The Spur, interior of the bowl, looking west: in contrast to the surrounding urban development, the bowl structure provides a lush and otherworldly environment inspired by the dense layers of a woodland habitat, immersing visitors in nature. Bowl interior view, looking west. Image by James Corner Field Operations and Diller Scofidio + Renfro, courtesy of the City of New York
The Spur, interior of the bowl, looking east: stepped seating lines the base of the structure, ringed with broad-leaf woodland grasses, perennials and ferns. Snakebark maple and black tupelo trees frame views to the sky and towers above. Bowl interior view in the fall, looking east. Image by James Corner Field Operations and Diller Scofidio + Renfro, courtesy of the City of New York

The Spur is the gateway to the High Line at the Rail Yards. It extends across the intersection of 10th Avenue and West 30th Street. Decades ago, this extension, called the 10th Avenue Spur, connected with the Morgan Processing and Distribution Center, allowing freight trains to carry mail and packages to and from the upper-floor loading docks of the post office building. Today, the Spur is the widest area on the High Line and occupies a strategic position in the neighborhood, where it will serve as a visual access point to Hudson Yards, and offer visitors a new and unique park experience.

The new design for the Spur will offer the public an immersive experience of nature in the heart of New York City. Visitors will enter a circular structure lined with dense woodland plantings that creates an intimate setting. The structure will also provide much-needed work space and amenities, such as public restrooms.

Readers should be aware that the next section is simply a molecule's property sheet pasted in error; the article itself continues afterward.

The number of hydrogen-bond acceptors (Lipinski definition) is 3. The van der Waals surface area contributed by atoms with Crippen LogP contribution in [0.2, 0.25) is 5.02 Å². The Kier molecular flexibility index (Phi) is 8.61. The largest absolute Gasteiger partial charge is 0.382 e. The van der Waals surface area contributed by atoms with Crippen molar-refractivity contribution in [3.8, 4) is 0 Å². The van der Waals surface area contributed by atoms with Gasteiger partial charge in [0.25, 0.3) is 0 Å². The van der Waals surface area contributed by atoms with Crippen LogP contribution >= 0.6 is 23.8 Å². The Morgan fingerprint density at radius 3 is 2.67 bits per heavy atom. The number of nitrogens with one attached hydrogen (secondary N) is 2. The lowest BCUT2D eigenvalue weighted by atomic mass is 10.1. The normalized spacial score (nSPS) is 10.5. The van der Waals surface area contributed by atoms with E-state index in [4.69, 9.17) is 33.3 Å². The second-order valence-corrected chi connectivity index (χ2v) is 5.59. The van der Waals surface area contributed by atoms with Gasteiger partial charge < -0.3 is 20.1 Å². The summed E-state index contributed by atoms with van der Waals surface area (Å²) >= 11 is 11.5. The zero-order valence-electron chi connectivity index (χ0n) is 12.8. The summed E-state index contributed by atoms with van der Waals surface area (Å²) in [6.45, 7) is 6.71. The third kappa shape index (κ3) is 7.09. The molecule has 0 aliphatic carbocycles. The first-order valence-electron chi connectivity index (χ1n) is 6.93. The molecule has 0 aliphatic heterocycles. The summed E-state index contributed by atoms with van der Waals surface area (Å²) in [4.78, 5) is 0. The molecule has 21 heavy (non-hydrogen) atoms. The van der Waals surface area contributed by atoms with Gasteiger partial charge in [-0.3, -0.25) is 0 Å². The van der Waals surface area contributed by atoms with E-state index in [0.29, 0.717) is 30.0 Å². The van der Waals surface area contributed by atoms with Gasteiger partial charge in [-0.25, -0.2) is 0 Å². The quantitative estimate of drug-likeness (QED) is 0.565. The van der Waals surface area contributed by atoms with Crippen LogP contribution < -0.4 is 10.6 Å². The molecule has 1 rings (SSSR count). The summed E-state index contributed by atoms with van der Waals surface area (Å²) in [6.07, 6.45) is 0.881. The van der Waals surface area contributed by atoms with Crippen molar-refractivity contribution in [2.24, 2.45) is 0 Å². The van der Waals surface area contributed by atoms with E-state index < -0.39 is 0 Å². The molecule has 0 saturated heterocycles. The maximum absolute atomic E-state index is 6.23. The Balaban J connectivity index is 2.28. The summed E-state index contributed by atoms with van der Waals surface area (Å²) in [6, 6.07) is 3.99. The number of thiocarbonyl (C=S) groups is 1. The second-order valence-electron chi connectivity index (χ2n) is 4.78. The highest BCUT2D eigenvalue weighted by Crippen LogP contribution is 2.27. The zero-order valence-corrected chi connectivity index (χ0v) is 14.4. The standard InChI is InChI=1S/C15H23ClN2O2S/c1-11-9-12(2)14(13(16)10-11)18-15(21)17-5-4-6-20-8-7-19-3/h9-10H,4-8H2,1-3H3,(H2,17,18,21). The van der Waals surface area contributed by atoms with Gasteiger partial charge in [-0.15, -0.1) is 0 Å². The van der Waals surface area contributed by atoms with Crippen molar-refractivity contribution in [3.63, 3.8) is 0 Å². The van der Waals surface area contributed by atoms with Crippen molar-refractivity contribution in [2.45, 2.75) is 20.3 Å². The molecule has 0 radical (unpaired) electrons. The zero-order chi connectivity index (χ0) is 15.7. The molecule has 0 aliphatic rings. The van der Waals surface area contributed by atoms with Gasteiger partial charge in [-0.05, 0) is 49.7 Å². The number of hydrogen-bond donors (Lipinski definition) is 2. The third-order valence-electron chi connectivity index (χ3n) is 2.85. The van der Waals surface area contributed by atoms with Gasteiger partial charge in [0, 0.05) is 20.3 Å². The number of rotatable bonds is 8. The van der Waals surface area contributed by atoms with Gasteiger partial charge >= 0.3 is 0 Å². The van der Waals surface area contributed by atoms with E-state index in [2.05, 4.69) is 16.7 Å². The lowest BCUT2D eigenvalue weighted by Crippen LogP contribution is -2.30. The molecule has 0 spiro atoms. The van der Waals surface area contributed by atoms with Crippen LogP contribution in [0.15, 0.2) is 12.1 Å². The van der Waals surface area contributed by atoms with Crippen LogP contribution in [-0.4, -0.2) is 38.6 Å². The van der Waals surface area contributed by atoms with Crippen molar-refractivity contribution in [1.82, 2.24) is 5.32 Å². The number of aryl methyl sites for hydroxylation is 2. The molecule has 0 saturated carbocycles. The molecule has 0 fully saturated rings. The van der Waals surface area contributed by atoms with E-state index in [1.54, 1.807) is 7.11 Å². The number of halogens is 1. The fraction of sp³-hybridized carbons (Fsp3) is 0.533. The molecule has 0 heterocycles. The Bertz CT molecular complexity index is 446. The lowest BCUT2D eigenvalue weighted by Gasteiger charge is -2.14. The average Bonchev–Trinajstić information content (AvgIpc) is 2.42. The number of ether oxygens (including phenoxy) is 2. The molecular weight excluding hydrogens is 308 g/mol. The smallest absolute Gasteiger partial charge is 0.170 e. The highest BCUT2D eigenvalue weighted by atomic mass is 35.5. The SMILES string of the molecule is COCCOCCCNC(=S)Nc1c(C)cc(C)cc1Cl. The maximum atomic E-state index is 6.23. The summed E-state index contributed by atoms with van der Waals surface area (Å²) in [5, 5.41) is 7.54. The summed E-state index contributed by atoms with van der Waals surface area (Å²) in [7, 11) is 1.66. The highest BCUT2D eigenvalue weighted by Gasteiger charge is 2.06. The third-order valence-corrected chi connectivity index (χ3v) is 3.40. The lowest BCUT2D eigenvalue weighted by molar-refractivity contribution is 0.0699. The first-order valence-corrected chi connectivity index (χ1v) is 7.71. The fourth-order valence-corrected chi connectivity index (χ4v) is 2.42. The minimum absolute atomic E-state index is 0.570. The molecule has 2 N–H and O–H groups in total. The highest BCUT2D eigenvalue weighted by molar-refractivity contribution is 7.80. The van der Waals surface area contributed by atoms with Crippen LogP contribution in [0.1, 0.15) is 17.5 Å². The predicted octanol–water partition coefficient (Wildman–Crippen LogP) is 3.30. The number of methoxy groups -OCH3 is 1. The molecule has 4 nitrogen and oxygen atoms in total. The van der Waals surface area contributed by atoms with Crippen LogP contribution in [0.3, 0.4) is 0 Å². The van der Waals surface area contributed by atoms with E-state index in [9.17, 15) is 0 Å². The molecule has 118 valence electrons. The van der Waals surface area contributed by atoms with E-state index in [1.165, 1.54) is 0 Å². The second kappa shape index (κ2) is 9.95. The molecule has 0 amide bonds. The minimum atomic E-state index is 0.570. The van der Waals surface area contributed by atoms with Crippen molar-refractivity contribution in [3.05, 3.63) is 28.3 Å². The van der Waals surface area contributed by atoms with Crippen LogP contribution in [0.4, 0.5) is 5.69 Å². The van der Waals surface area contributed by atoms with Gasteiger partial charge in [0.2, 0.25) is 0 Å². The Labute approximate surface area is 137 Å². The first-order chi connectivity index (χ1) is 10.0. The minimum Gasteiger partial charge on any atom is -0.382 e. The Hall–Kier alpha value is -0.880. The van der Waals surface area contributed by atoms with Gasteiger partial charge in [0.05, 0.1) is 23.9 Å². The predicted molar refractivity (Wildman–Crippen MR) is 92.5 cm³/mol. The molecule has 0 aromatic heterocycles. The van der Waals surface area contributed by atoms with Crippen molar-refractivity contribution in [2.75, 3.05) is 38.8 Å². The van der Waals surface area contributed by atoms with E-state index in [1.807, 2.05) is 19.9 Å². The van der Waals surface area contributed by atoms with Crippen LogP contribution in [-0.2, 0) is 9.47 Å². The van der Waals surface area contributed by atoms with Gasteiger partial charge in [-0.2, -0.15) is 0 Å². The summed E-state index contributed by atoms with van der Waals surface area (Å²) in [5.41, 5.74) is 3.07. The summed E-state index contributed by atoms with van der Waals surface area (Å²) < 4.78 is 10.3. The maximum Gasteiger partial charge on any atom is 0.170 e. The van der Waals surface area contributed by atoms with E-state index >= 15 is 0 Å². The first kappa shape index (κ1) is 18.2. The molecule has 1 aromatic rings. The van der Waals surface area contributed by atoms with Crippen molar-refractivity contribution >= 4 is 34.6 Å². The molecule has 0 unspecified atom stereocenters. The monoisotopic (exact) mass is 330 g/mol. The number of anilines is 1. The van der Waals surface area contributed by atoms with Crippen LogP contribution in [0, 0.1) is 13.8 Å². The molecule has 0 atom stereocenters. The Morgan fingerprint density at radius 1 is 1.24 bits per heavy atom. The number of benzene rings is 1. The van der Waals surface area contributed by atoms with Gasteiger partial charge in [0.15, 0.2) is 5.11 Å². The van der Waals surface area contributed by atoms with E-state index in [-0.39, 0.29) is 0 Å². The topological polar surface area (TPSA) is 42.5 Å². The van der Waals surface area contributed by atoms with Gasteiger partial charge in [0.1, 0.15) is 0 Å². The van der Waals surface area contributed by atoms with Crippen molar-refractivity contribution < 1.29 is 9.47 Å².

Friends of the High Line and the City of New York are working to open the High Line at the Rail Yards as quickly as possible, with a goal of a full public opening in late 2014. The Spur is expected open to the public one to two years after the opening of the rest of the rail yards section of the High Line. The cost of the High Line at the Rail Yards is estimated to be $76 million. Friends of the High Line has committed to raise $36 million from private philanthropic contributions as part of its Campaign for the High Line. The Bloomberg administration and New York City Council have allocated a total of $11 million in capital funding to the project. As part of the development of Hudson Yards, Related Companies and Oxford Properties Group will contribute $29.2 million toward the capital construction of the High Line at the Rail Yards, as well as additional funding for the park’s ongoing maintenance.

The Campaign for the High Line is a major fundraising effort that supports construction of the High Line at the Rail Yards and other capital projects on the High Line, as well as an endowment for the entire park’s future maintenance and operations.

Weren't able to join us? You can still share your feedback by emailing us at railyards@thehighline.org.